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Quality in Education According to the Teachings of Deming and Feuerstein

Quality in Education According to the Teachings of Deming and Feuerstein

December 09, 2016

While there have been many contributors to the theories of management and of education, two names stand out for both the boldness of their departures from past thinking and the comprehensiveness of their approaches.

Dr. W. Edwards Deming (1900-1993) and Dr. Reuven Feuerstein (1921-2014) have each pioneered new ways to think and to act, the one in management and the other in education. Together they provide a new way to approach teaching and learning.

Some educators may not see the connection between management and education. That is because the teachings of Deming and Fuerstein involve a drastic change in paradigm. One of the inescapable features of a paradigm shift is that in the beginning, those who are learning of the new paradigm interpret it in terms of the paradigm they are to leave. This difficulty is inevitable. My purpose in writing is to make the transitions at the personal level and organizational levels easier.

Dr. Feuerstein has concentrated his attention on how children learn. He builds on the work of Piaget, but goes much further. For about a half century he has developed his system for the improvement of learning and is guiding its adoption in many countries around the world. If teachers adopt the Feuerstein approach, they will change in dramatic ways the way schools operate. As a result, the way schools are managed will also change.

W. Edwards Deming, in over a half century of teaching and lecturing, has influenced managerial practices all over the World. His book, “Out of the Crisis” has been translated into many languages. The Deming Prize in Japan is given to companies which show excellence in the application of his ideas. Companies in Japan and elsewhere now compete for this prestigious prize. If the work of Feuerstein is to succeed, it is essential that educators also understand the work of Deming. What goes on in the classroom is constrained by what goes on in administration; and vice-versa.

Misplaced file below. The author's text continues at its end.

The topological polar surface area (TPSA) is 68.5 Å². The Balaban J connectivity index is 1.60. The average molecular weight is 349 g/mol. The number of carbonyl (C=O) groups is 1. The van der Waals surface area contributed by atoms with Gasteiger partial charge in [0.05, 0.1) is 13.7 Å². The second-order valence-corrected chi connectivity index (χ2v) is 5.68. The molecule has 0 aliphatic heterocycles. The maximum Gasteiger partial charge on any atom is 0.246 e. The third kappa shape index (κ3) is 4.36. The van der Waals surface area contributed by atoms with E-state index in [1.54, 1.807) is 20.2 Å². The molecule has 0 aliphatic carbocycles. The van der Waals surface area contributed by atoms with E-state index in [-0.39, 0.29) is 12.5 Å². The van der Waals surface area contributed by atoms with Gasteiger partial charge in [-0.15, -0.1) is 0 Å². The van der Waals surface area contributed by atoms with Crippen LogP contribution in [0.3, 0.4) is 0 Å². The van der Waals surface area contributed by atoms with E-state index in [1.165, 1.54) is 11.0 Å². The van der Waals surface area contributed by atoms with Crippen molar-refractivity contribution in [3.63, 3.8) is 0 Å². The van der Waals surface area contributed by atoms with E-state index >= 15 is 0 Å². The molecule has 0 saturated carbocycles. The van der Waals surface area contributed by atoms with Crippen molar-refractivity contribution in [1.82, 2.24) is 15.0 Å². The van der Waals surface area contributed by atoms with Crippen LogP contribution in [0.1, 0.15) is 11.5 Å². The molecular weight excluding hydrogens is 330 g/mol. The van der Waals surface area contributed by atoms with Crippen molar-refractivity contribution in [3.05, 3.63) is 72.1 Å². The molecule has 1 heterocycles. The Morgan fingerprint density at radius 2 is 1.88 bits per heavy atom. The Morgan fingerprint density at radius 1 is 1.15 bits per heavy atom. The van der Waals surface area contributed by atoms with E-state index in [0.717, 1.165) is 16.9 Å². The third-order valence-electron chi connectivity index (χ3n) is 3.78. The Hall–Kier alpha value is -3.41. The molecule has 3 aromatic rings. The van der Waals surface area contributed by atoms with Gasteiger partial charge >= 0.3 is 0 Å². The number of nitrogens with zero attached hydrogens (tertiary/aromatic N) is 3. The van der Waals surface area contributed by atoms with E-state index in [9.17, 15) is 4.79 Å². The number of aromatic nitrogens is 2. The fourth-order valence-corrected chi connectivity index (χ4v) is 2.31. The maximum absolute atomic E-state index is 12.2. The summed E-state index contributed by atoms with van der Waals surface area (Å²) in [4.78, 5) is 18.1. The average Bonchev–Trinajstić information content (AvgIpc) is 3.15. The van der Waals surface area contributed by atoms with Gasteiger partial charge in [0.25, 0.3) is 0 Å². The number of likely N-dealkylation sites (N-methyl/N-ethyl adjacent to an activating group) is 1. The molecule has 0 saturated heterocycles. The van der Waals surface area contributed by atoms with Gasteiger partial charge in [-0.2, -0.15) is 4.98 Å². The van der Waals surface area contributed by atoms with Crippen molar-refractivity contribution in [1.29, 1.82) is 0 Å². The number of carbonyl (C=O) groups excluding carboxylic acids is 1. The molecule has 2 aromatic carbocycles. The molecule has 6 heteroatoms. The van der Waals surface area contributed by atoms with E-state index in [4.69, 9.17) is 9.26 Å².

By sampling educational and managerial practices in several countries, I have concluded that the ideas of W. Edwards Deming and Reuven Feuerstein are still unknown to most administrators and teachers. What these pioneers have to teach us is of the utmost importance. The growth of world populations, the depletion of natural resources, the degradation of the environment, the demands for a higher standard of living by an increasing number of people, the spread of information by satellites, the creation of a world wide economic system (in which money travels at the speed of light) and the proliferation of weapons of mass destruction … these forces have produced an era of rapid change. The depth and complexity of this era of change have been described by Drucker in an insightful and thought provoking essay, “The Age of Social Transformation.” Drucker argues that we are in the midst of the most extreme societal changes in recorded history. These changes now challenge our abilities to manage our institutions and to learn, collectively. We need to learn how to adapt to new and ever changing conditions.

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